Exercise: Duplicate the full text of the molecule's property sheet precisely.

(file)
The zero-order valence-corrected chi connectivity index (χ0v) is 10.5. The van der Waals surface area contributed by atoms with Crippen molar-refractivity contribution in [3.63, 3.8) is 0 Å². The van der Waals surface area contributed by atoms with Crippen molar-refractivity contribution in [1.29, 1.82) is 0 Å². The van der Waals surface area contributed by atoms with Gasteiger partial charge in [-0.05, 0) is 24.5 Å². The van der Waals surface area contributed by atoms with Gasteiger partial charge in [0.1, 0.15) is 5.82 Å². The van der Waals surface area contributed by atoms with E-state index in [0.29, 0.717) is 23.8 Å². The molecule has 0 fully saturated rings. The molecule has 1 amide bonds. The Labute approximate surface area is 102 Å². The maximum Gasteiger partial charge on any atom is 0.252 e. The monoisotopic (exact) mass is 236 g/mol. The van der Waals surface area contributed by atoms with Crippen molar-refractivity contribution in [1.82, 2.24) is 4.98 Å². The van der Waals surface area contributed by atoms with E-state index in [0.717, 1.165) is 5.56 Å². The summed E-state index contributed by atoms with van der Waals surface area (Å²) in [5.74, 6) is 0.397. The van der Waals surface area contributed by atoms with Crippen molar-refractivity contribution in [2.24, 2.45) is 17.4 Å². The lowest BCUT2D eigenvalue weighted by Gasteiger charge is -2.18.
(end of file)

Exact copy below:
The zero-order valence-corrected chi connectivity index (χ0v) is 10.5. The van der Waals surface area contributed by atoms with Crippen molar-refractivity contribution in [3.63, 3.8) is 0 Å². The van der Waals surface area contributed by atoms with Crippen molar-refractivity contribution in [1.29, 1.82) is 0 Å². The van der Waals surface area contributed by atoms with Gasteiger partial charge in [-0.05, 0) is 24.5 Å². The van der Waals surface area contributed by atoms with Gasteiger partial charge in [0.1, 0.15) is 5.82 Å². The van der Waals surface area contributed by atoms with E-state index in [0.29, 0.717) is 23.8 Å². The molecule has 0 fully saturated rings. The molecule has 1 amide bonds. The Labute approximate surface area is 102 Å². The maximum Gasteiger partial charge on any atom is 0.252 e. The monoisotopic (exact) mass is 236 g/mol. The van der Waals surface area contributed by atoms with Crippen molar-refractivity contribution in [1.82, 2.24) is 4.98 Å². The van der Waals surface area contributed by atoms with E-state index in [0.717, 1.165) is 5.56 Å². The summed E-state index contributed by atoms with van der Waals surface area (Å²) in [5.74, 6) is 0.397. The van der Waals surface area contributed by atoms with Crippen molar-refractivity contribution in [2.24, 2.45) is 17.4 Å². The lowest BCUT2D eigenvalue weighted by Gasteiger charge is -2.18.